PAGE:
Inspired by the story regarding the Fleet Street journo whose drinking resulted in bar staff complaining to the hack’s news desk, STEVE MILL remembers ... 

A FELLOW editorial assistant, (who's name escapes me … but it certainly wasn't Gordon) managed what I believe was a unique feat — I cannot recall a similar instance during my time in the Street. 

This particular assistant was suffering pangs of guilt as a result of enjoying an extended slope in the Poppinjay, which was quite something given his record of slopery. He determined that he would right his wrong by buying drinks all round for his fellow workers, but rather than following the traditional route of inviting colleagues to join him for drinks in the Poppinjay he decided to take the refreshment to them in the workplace.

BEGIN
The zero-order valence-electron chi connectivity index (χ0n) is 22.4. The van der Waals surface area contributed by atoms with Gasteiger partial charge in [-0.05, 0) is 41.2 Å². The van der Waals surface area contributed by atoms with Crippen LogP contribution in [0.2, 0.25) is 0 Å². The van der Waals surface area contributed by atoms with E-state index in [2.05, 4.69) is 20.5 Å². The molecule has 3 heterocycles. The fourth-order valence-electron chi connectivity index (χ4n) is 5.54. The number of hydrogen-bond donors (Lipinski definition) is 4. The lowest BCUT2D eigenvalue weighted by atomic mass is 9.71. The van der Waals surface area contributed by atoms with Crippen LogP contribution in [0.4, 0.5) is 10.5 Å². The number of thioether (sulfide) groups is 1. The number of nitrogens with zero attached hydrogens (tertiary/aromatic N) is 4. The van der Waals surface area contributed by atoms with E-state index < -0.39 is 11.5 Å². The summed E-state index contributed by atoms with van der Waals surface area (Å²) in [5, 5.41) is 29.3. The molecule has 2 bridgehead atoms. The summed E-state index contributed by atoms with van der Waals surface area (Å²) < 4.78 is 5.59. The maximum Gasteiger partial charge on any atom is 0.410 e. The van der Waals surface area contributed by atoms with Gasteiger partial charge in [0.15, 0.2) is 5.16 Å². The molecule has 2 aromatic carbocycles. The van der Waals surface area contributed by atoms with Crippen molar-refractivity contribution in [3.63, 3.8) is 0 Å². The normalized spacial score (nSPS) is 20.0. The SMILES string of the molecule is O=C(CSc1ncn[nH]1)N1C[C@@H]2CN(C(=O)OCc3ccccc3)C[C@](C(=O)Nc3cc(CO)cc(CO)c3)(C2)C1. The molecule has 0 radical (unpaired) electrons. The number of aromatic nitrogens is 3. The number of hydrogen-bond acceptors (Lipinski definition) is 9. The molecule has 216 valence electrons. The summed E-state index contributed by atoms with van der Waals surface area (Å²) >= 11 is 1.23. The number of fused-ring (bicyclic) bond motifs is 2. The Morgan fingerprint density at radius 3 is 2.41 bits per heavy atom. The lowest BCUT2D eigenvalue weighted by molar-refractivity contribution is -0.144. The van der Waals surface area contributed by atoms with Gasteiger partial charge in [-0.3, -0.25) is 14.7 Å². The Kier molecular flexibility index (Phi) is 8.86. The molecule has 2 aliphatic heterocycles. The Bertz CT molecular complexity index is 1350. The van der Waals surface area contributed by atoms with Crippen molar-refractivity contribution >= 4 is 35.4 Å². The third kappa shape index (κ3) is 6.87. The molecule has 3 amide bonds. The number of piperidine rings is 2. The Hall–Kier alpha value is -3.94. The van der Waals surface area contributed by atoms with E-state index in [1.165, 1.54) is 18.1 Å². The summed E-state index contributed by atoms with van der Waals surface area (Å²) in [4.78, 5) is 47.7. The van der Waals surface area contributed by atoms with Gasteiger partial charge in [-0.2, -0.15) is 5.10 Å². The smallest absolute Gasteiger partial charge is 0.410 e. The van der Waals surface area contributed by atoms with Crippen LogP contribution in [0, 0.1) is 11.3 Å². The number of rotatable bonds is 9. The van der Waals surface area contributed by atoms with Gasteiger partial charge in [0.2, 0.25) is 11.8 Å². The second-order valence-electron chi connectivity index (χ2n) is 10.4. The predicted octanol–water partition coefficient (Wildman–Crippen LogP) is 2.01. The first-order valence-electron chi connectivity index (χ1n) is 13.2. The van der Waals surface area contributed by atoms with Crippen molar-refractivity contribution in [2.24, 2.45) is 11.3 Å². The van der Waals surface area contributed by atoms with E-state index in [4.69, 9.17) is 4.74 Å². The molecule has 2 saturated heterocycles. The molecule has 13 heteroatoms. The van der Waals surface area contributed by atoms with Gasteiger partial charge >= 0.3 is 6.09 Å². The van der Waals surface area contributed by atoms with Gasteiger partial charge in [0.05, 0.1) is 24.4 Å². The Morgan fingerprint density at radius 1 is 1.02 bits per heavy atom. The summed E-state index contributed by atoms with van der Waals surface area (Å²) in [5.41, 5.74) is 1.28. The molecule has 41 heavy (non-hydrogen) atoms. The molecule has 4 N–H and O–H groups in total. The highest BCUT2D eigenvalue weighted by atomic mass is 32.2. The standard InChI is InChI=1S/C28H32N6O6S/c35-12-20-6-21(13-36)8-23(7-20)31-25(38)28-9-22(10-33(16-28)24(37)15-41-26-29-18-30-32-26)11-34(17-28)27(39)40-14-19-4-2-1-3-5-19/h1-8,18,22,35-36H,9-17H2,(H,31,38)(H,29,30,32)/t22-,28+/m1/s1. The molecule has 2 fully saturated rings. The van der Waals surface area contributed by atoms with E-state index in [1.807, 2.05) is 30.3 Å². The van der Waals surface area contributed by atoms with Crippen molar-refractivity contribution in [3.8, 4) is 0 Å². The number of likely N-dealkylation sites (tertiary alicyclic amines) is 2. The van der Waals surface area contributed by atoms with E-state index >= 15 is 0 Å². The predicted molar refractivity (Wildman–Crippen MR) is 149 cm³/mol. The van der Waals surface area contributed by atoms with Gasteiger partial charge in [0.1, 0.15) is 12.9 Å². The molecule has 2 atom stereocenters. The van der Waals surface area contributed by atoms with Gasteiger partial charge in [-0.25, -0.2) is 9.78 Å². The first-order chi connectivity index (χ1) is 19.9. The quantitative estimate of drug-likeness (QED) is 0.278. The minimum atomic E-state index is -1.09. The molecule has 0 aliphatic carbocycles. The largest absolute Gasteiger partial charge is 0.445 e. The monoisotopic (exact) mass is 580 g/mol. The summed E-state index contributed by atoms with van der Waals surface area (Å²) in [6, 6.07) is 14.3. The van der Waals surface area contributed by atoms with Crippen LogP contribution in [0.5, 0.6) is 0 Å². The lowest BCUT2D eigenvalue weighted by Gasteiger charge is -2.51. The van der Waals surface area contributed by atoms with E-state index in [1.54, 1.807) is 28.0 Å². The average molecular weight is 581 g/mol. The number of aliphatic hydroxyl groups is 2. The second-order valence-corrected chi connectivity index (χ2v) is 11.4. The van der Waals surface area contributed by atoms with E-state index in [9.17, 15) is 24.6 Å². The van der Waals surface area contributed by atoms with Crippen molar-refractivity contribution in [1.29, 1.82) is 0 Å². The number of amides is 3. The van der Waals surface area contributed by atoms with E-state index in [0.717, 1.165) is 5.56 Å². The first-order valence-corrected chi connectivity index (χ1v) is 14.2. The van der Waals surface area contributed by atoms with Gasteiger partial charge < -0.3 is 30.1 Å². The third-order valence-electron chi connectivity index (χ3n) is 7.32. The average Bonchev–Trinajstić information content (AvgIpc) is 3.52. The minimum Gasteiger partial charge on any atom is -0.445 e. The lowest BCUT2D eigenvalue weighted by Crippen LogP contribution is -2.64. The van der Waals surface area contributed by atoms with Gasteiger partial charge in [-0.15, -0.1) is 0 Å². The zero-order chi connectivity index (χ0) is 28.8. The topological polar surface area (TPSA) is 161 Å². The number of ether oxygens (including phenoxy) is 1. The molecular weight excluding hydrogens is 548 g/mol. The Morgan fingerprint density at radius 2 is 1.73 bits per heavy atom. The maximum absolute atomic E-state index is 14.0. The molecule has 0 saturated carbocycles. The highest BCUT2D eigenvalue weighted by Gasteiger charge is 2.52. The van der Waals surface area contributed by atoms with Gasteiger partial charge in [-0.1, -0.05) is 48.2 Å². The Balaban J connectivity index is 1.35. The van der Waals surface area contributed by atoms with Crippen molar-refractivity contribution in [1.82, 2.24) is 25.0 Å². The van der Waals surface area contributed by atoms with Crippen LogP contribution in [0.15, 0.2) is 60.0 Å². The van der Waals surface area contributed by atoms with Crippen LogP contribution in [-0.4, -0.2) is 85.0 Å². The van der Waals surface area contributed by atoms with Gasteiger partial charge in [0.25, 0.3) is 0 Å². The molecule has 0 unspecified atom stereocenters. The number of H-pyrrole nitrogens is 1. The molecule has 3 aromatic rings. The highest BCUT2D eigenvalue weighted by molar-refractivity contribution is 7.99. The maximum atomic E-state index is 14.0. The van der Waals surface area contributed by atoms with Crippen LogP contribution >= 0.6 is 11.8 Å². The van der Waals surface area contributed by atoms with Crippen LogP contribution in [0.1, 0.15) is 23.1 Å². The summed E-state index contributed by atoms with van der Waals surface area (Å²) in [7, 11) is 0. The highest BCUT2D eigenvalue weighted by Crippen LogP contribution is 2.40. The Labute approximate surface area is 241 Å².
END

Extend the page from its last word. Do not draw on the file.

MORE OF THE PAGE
I vividly recall the sight of the well-meaning, but perhaps a sheet or two to the wind, assistant fairly weaving his way towards the desk in the middle of the editorial floor holding a large tray with several pints of beer expertly balanced upon it.

 His colleagues, although appreciative of the sentiment, were rather concerned that those higher up the food chain might conceivably misinterpret the situation and the tray was duly whisked away. 

I confess I cannot remember exactly what happened to the drinks but I presume they were put down in a humane fashion.

Perhaps yourself or another ex Express veteran can recall a similar instance?

Down the hole!





FRANK THORNE 1949-2021
The last picture

Former Daily Express reporter Frank Thorne was full of hope when he posted this picture on Facebook from his hospital bed.

One day later he was dead.